From writer/producer/director James Glickenhaus (The Exterminator, McBain, Shakedown) comes The Soldier – a powerful action-packed thriller of global intrigue and espionage. KGB agents posing as terrorists steal enough plutonium to destroy half of the world’s oil supply and threaten to do so unless the Israelis withdraw from the West Bank of Jordan. With the world on the brink of nuclear holocaust, The Soldier (Ken Wahl, The Taking of Beverly Hills), who’s not part of the military, carries out his own unauthorized, illegal and highly dangerous plan to preserve the delicate balance of power. The Soldier is a relentless thrill ride loaded with some of cinema’s most unusual and dangerous stunts. Music composed and performed by Tangerine Dream (Miracle Mile). The top-notch cast includes Alberta Watson (TV’s La Femme Nikita), William Prince (The Gauntlet), Steve James (Avenging Force) and the great Klaus Kinski (Aguirre, the Wrath of God).

Wanna know how random life is? Actor Ken Wahl only made ten feature films during his career. Director James Glickenhaus only made eight. In January, across two consecutive weeks, a film starring Wahl (The Taking of Beverly Hills) and a film directed by Glickenhaus (Shakedown) ended up in my reviewer’s pile. And now, here I am, reviewing a film starring the former and directed by the latter. You can find that as uninteresting as you wish, but I find it to be almost surreal.

In my previous review for Shakedown, I applauded Glickenhaus’ abilities, at the very least, as an action director. No one presents action in the same manner as the retired director, and that’s not to say that he’s showing off Bay-sized spectacle or Woo-sized flamboyance. His set pieces are never that large or that balletic. His action presents as just a bit more hard-hitting, and dangerous, and noticeably unhinged. This is definitely on display in his previous films McBain and Shakedown. 1982’s The Soldier was one of his earliest efforts — specifically, his third overall film — and it offers a good indication of what’s to come from Glickenhaus’s career.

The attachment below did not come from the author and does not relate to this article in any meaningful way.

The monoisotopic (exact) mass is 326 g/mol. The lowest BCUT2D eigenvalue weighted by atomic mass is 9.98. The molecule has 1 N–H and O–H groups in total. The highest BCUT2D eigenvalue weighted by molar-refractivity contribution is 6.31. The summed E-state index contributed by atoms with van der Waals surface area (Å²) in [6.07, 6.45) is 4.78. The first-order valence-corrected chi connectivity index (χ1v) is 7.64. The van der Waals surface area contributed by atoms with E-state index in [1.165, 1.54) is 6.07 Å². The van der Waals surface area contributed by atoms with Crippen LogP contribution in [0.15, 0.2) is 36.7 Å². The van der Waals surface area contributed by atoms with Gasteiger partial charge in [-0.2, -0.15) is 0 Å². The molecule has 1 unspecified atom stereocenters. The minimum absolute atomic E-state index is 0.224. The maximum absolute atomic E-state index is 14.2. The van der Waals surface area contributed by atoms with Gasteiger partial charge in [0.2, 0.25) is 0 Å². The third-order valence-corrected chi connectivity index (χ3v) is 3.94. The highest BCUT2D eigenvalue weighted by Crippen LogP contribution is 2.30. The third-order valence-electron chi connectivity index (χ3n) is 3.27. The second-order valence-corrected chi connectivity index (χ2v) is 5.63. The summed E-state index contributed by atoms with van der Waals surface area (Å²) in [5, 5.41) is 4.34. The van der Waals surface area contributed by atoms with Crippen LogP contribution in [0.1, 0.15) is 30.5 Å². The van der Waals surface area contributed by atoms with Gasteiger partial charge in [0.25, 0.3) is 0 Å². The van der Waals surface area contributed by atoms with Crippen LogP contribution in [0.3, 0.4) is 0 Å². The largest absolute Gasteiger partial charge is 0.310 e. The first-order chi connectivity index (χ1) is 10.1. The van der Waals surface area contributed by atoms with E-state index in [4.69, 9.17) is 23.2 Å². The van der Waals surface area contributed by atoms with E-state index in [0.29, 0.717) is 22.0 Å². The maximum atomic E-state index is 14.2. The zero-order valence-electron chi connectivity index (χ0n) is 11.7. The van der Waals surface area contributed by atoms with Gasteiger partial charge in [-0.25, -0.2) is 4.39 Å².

What’s admirable about Glickenhaus’ action presentation is that all of his films, regardless of how silly the come across (I’ll mention this again — there’s a scene in McBain where Christopher Walken shoots a jet plane airpilot with a handgun…as he sits in another jet plane), his scripts have some kind of subtext. Glickenhaus is addressing at least something of social context, like the police corruption in Shakedown or Colombian drug running and dictatorship in McBain. In The Soldier, given it was made in the early ‘80s, it’s the dangers of the Cold War and the fear of Russian interference in American culture (hey, isn’t that fucking relevant?), and which is made in Glickenhaus’ typically unsubtle manner.

What do I mean by unsubtle?

I mean this excerpt taken from the synopsis on the film’s Wikipedia page: “The Soldier and Susan break into East Berlin by launching their car over the Berlin Wall…”

As mentioned, Wahl appears as “The Soldier,” your typical bad-ass and one having less winking fun here than he did in The Taking of Beverly Hills. There’s not much to either his role or his performance, but for what’s required, he does an adequate job, and he kills a lot of bad guys, which is all I really want from my hero.